Metropolis hopes to get a tasting program off the ground. In the meantime, they are happy to let customers try out the coffee on tap every day. They also have a different French press choice every week that features one of their single-origin coffees or blends.

Metropolis’s website at is a great teacher, too. Check out the Coffee and Tea University for descriptions of growing regions and harvesting methods, as well as tips on coffee storage and brewing. There’s even an essay on the roasting process by an expert brewer. Read it and you’ll never keep your coffee with your frozen peas again.


Five locations including
1512 N. Wells St.
Chicago, IL 60610

What do you have that is good on steak?

The No. 1 best seller is Back of the Yards, Garlic Pepper, Butcher’s Rub, named for the neighborhood that was once home to many Germans and Irish immigrants who worked the stockyards of Chicago. It’s a coarse-cut seasoning rub—it has two particle sizes of garlic and two of black pepper, which means each releases its flavor during different stages of cooking. Put it on steaks before you put them on the grill or under the broiler, approximately a teaspoon per pound. The blend contains black Tellicherry pepper, which is ground in-house, along with garlic, kosher flake salt, sugar, red bell peppers, shallots and parsley. It’s $1.89 per ounce, or 4 ounces for $5.29.

What’s the difference between these three types of cinnamon? How long does dill last? And what is that yellow stuff in that jar over there? The most frequent question at the Spice House might be about steak, but many questions will follow as you explore their dizzying array of jars and canisters.

Fortunately, staffers are culinary school grads and foodies who are eager to help. “I try to direct my staff to assume every person walking into the shop does not know how it works, and to make them feel at home,” says Patty Erd, who owns the family business with her husband, Tom. “Essentially, we work just like a deli. So we have about 350 beautiful apothecary jars filled with spices, herbs and seasonings. Each jar has a story on it. You can read it if you want to browse on your own, or you can simply ask anyone on our staff whatever is on your mind.”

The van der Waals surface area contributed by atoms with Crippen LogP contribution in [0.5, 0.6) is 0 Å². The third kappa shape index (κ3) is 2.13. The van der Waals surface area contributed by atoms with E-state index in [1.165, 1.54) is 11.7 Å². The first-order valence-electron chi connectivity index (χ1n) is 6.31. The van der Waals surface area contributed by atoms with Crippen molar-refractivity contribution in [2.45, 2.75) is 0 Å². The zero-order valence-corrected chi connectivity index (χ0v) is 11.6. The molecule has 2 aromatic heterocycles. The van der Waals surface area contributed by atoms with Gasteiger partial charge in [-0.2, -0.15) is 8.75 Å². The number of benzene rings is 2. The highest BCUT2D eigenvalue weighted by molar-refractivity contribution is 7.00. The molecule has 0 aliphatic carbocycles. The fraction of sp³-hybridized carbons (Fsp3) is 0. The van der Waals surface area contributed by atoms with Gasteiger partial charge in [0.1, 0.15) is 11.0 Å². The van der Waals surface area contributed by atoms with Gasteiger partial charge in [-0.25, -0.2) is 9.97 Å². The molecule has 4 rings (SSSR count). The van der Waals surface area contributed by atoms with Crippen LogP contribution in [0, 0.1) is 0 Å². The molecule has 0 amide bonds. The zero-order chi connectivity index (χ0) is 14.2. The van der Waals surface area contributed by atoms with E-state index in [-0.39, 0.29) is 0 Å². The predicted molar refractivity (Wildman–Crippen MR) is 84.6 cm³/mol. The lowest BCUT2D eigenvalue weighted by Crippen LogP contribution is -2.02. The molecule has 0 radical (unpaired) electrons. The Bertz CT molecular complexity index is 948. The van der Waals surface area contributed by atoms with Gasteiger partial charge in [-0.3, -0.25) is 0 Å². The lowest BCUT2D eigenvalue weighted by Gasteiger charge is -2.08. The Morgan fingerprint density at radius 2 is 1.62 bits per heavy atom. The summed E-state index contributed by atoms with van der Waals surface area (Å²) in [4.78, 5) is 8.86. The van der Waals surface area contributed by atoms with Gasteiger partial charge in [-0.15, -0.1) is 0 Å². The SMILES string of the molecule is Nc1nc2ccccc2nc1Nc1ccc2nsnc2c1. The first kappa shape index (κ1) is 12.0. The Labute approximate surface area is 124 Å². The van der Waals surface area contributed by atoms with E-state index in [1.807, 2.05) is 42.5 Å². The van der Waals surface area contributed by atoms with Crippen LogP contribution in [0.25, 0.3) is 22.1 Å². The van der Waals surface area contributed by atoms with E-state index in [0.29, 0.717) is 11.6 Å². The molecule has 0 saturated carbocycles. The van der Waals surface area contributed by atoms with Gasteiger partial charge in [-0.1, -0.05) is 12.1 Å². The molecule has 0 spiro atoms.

Once you’ve settled on a few spices to try, the staff can measure portions as small as an ounce into a plastic bag or, for longer storage, into a glass shaker. Ground spices, blends and seasonings have only a one-year shelf life.

“If you are a new customer, and you love to cook, many people go crazy and want to buy everything,” Erd says. “Limit your enthusiasm to maybe a dozen items, work with these, and then come back for the next dozen.”

“Old spices will not make you sick, they just will not deliver any flavor to your food,” Erd says.

The Spice House makes seasoning easy with a number of blends to match any food. The city’s chefs prefer to come in and buy their spices straight to create their own blends, Erd says. “The exception to this would be our curry powder; we can’t tell you how many restaurants buy this from us. When Julia Child was alive, she ordered curry powder from us,” Erd says. “We mix our curry powder 1,500 times by hand, and it is triple-sifted to achieve the ultimate flavor unfolding.”

The newest thing people are asking about is black garlic, says Erd. A package holds two garlic bulbs, fermented for a rich umami flavor. It can be added to noodles or risottos or eaten straight. “It has been flying off the shelves,” Erd says. “One advantage of a small family shop is that if the customers are clamoring for it, we can normally get it in—quickly!